SAN DIEGO (KGTV) - Living in San Diego is already expensive, and paying for satellite or cable TV can make it even more costly.
Now, a growing number of residents are saying goodbye to cable and satellite, and subscribing to more affordable streaming services.
"Really for us, I just felt guilty flipping through those channels all the time because I knew we're paying for them, but at the same time if it's not Game of Thrones we're not really watching anyway," said Jason Stump, who got rid of cable about four weeks ago.
Stump, who lives in La Mesa, kept his cable for years because he feared not being able to watch live sports. But everything changed when he discovered that YouTube TV offered Fox Sports San Diego, which carries the Padres, four versions of ESPN, and the local channels. The price tag? $40 a month, down from the $110 he was paying monthly for cable.
"You cut a couple of costs there, next thing you know - our move from a one bedroom to a two bedroom apartment didn't increase anything," Stump said.
Stump isn't alone when it comes to so-called cutting the cord. A study by Emarketer says about 22 million Americans ditched cable and satellite in 2017, looking to get rid of the average $105 per month bill, which also had added fees.
There are plenty of streaming devices around, including Roku, Apple, Amazon Fire, and Android TV. They connect you to many popular streaming services.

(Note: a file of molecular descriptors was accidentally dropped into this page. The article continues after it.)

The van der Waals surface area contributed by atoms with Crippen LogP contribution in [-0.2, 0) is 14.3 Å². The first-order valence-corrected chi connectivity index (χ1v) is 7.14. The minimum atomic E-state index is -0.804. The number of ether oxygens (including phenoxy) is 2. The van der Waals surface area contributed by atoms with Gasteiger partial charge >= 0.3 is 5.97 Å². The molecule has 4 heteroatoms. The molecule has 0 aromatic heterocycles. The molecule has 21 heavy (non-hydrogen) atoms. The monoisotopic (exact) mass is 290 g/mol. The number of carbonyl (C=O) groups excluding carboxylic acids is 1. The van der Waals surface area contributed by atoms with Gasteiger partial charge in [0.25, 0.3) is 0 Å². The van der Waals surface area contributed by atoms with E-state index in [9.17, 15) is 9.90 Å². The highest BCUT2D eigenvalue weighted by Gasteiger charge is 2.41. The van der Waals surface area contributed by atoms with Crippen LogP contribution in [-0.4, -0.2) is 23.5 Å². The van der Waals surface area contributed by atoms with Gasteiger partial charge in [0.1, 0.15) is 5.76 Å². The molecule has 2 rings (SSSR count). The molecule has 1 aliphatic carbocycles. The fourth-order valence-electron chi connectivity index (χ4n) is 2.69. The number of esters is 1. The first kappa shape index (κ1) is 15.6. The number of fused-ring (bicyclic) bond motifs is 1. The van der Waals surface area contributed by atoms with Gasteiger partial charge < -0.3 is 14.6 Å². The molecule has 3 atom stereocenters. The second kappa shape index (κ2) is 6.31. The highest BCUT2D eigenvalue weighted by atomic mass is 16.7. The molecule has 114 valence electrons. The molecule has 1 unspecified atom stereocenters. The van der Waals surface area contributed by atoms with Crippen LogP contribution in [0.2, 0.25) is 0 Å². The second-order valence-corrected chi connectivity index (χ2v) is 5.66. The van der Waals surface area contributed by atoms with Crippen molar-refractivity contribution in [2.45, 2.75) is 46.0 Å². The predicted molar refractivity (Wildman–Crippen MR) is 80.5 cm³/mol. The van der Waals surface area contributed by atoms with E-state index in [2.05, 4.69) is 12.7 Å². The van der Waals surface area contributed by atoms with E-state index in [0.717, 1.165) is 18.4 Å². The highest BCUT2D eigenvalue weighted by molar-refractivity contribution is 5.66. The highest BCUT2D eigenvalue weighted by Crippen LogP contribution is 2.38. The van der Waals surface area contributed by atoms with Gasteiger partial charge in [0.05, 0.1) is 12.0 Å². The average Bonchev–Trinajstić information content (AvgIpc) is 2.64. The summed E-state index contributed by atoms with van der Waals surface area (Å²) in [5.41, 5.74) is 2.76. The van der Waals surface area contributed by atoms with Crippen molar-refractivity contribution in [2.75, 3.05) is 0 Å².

Plus, people can get local channels free over the air by buying an antenna, which can go for less than $50. Jim Willcox, senior electronics editor at Consumer Reports, says often times the signal over-the-air is better because it's not compressed by cable company transmission.
Now, cable companies themselves are offering streaming services. ATT Watch TV is as low as $15 a month, but doesn't include sports. YouTube TV is $40 a month and has local channels and unlimited DVR. Meanwhile, SlingTV goes for about $25 a month but has no local channels. Instead, people can buy antennas to get over-the-air HD, which is free and can have a better signal.
San Diego's COX Cable offers a Contour streaming service for subscribers.
"We work hard to make sure customers are paired with the services that they want and need," the company said in a statement. "With other services, you may need multiple subscriptions, additional hardware, inputs and passwords which are often inconvenient and provide less programming choices at potentially the same or increased cost, depending on how many subscription services you need to get all the content you want."
Still, there are drawbacks to cutting the cord. Willcox said cable is convenient and reliable. For instance, streaming services can lag or crash during highly watched events like the Super Bowl or a Game of Thrones premier.
He also added people may not get all the channels they want, leading to them spending more for add-ons.
"You might get one of the cable cutting services $45 a month, but you want to add HBO, and that's $15 a month," he said. "There may be other channels you want a la carte, so you need to add all of that up and then see how much you're really saving."
For now, Stump says he loves streaming those live sports. This fall, however, he'll have to make a choice. He wants NFL Network, but unlike his former cable service, YouTube TV doesn't provide it.
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